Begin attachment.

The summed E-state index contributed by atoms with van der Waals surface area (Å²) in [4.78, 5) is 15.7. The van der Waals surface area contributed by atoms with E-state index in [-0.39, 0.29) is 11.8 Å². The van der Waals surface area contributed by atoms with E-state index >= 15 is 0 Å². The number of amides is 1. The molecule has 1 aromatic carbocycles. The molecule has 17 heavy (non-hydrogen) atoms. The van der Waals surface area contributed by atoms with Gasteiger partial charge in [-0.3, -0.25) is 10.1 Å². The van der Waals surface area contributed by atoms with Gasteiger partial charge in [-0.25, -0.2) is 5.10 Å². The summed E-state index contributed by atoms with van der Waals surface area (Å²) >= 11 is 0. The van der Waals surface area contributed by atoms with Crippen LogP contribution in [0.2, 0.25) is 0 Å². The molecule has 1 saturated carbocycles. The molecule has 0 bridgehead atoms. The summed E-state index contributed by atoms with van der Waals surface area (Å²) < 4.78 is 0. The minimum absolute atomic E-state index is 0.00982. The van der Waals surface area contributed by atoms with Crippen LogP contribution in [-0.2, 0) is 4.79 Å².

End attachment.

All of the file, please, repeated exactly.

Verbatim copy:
The summed E-state index contributed by atoms with van der Waals surface area (Å²) in [4.78, 5) is 15.7. The van der Waals surface area contributed by atoms with E-state index in [-0.39, 0.29) is 11.8 Å². The van der Waals surface area contributed by atoms with E-state index >= 15 is 0 Å². The number of amides is 1. The molecule has 1 aromatic carbocycles. The molecule has 17 heavy (non-hydrogen) atoms. The van der Waals surface area contributed by atoms with Gasteiger partial charge in [-0.3, -0.25) is 10.1 Å². The van der Waals surface area contributed by atoms with Gasteiger partial charge in [-0.25, -0.2) is 5.10 Å². The summed E-state index contributed by atoms with van der Waals surface area (Å²) >= 11 is 0. The van der Waals surface area contributed by atoms with Crippen LogP contribution in [0.2, 0.25) is 0 Å². The molecule has 1 saturated carbocycles. The molecule has 0 bridgehead atoms. The summed E-state index contributed by atoms with van der Waals surface area (Å²) < 4.78 is 0. The minimum absolute atomic E-state index is 0.00982. The van der Waals surface area contributed by atoms with Crippen LogP contribution in [-0.2, 0) is 4.79 Å².